Mussolini’s Italy

Clark’s chapter, “Fascist Diplomacy and Fascist War” was highly critical of Mussolini and his policies. He was described as “erratic”, obsessed with himself, and failing at every diplomatic attempt.1 Mussolini tried to outwit France, Great Britain, and Germany, all to his failure. He underestimated Hitler, and suffered as a result. Initially, Hitler supported Italy through the war, but the shipments of coal and military supplies were not sufficient. The people of Italy not only lost their sons, husbands and fathers, but many at home faced bombings and starvation.… Read the rest here

Mussolinism

While Fascist Italy under Mussolini sought to control its people and implement a new united world of ideas and ways of life in Italy, it did not succeed. Bosworth’s article, “Everyday Mussolinism: Friends, Family, Locality and Violence in Fascist Italy” demonstrated the disunity and corruption under Fascist rule.1 Bosworth cited numerous examples of Fascist leaders who corrupted the system. They reverted to the well known political practices. They appeared almost like American gangsters from the same era.… Read the rest here

Think of the Children

In Beyond Totalitarianism, chapter 3 focuses on the reproductive policies of the Soviet Union and Nazi Germany. Both countries, along with Italy and all of Western Europe, placed importance on increasing the birth rate and population numbers in their respective countries. WWI had devastated a generation and decreased birth rates dramatically. The countries related population numbers to military strength, the more people you had, the more men you could use to fight the enemy.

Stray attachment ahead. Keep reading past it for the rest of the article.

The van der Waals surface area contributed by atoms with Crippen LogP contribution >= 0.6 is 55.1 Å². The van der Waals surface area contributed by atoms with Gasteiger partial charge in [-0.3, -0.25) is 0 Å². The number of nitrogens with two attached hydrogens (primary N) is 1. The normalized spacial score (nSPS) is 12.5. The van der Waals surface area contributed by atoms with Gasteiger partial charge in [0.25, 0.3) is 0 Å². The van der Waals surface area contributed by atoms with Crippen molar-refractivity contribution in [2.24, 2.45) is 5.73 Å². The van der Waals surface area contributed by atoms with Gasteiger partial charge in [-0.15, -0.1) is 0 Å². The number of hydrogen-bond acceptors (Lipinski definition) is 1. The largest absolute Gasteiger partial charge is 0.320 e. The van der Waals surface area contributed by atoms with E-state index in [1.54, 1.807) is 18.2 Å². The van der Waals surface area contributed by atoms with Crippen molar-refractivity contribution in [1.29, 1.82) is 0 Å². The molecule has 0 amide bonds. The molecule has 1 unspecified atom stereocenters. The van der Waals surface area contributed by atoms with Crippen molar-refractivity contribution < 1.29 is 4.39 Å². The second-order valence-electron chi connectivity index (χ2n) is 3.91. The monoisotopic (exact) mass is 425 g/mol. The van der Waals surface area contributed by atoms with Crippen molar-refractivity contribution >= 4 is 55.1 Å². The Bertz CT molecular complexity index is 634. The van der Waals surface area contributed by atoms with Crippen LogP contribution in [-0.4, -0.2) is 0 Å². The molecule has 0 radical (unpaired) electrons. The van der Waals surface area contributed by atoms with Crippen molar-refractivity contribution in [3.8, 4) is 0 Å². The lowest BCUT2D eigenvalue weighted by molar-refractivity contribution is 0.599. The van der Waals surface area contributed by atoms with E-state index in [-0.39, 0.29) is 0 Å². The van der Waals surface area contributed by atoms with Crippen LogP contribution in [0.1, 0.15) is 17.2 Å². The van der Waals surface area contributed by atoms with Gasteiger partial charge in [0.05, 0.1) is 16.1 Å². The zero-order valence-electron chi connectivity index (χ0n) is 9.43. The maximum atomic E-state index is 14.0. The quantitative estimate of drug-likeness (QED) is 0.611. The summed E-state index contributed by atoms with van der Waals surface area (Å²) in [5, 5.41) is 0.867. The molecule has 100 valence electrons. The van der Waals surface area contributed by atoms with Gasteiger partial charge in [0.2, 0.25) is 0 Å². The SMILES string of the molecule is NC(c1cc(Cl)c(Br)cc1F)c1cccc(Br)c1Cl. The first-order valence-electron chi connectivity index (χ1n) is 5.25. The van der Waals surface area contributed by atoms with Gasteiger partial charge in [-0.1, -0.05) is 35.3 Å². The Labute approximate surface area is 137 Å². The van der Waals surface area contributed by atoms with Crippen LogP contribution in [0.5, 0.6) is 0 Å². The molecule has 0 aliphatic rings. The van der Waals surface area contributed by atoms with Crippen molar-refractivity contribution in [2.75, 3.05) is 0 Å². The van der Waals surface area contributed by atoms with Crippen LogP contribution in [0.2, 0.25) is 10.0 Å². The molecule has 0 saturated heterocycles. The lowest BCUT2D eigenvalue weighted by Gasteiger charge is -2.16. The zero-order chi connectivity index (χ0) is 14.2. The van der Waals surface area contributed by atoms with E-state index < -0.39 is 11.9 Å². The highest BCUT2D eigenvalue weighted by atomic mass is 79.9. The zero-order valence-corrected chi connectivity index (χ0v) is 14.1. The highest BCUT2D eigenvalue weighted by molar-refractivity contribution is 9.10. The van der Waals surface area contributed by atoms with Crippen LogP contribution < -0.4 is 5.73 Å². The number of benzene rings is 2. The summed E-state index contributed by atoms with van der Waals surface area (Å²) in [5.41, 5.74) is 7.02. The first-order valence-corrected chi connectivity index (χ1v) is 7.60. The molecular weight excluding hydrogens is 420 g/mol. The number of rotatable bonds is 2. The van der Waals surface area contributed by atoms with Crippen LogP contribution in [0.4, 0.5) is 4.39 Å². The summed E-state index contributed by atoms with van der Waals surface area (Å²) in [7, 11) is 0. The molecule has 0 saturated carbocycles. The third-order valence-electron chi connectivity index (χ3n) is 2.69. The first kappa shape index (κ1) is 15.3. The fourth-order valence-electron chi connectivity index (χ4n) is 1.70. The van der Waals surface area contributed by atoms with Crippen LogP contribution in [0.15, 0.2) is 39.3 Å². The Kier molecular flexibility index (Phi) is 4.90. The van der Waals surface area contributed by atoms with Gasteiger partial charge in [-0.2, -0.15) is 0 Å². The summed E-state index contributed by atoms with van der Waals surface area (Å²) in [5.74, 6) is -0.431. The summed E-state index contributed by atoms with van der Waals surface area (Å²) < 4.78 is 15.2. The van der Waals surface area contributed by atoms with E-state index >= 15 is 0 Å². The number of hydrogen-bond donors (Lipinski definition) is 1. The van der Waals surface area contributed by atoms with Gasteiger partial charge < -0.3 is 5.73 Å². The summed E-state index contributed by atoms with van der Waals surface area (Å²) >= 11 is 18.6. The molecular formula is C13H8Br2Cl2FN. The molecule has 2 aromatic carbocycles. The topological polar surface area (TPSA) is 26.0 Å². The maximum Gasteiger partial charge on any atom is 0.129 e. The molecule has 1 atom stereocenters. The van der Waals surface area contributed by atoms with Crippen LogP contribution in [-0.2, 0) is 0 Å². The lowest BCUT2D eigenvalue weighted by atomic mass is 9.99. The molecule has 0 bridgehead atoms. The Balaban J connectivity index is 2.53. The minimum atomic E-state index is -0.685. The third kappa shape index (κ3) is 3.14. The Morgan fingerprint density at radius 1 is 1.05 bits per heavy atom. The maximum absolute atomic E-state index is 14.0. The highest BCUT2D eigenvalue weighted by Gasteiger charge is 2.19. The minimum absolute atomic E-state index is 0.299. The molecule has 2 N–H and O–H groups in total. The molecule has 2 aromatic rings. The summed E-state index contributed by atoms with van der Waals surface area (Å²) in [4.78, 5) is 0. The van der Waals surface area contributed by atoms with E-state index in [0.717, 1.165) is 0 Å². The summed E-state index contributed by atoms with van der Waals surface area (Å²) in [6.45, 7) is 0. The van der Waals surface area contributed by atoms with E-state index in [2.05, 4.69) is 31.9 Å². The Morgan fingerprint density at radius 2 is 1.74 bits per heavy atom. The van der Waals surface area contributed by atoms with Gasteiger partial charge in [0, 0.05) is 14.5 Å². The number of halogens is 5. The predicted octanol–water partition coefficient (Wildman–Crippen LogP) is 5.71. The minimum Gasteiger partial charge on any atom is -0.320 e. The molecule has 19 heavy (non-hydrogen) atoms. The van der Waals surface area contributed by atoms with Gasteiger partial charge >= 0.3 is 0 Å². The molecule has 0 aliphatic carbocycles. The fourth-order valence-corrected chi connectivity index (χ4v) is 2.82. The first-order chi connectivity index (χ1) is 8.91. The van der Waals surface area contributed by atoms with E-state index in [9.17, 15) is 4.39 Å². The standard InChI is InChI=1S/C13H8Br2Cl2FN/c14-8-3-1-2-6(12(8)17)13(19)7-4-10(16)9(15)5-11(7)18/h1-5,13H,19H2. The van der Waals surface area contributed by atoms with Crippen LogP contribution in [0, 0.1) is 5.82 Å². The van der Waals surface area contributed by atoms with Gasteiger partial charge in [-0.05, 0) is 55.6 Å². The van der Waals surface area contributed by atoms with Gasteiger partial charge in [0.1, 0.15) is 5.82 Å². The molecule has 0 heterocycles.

The Nazis, Fascists and Soviets implemented policies and incentives to encourage increased birth rates.… Read the rest here

The “New Man”

Germany and the Soviet Union utilized the idea of the New Man in different ways, according to Fritzsche and Hellbeck in “The New Man in Stalinist Russia and Nazi Germany”. In Nazi Germany he was a tough figure, with no remorse and racial superiority was held above all. In the USSR, the New Man conformed to the new movements and was an example to others. All of this was achieved through propaganda, which Schivelbusch, in Three New Deals detailed through radio broadcasts and symbols.… Read the rest here

Mussolini: What is he?

“Mussolini the Duce; Sawdust Caesar, Roman Statesman or Dictator Minor?” by B.J.B Bosworth discussed the different views of Mussolini. Mussolini was fascist Italy. There cannot be one without the other. He was imbued with mythical even biblical status by his followers. He was a hero to Italians across the globe, he offset the negative Italian stereotype many faced. Each dictatorial nation created a myth of the leader, and Italy was no different. Mussolini was initially welcomes and praised as fascism led Italy out of the Great Depression.… Read the rest here

Totalitarianism: Can a definition be reached?

Friedrich and Brzezinski define totalitarianism in a way that is often disagreed upon by others. They state it is an autocracy that is adapted to an industrial society. The ruler has ultimate power and none can challenge his decrees or rulings. Also, that it is only with modern technology and mass democracy that these regimes were able to come about. Totalitarian regimes can undergo changes, but never disappears. The only instance that causes it to crumble is war with outside powers.… Read the rest here

Modernity: Crop Tops or Mindless Bureaucracy?

In Bauman’s article, Modernity and the Holocaust, it is questioned whether the Holocaust was a social phenomena or the culmination of European antisemitism. Genocide is a ‘normal’ aspect of human civilization, one group reaches a point where it believes it is necessary to eliminate the other. Often this is carried out by senseless violence and bloodshed, Rwanda for example. It is a logical conclusion that the Holocaust occurred due to ethnic and religious hatred, yet, the murder of millions of Jews was carried out by a systematic, and well-oiled machine, the bureaucracy.… Read the rest here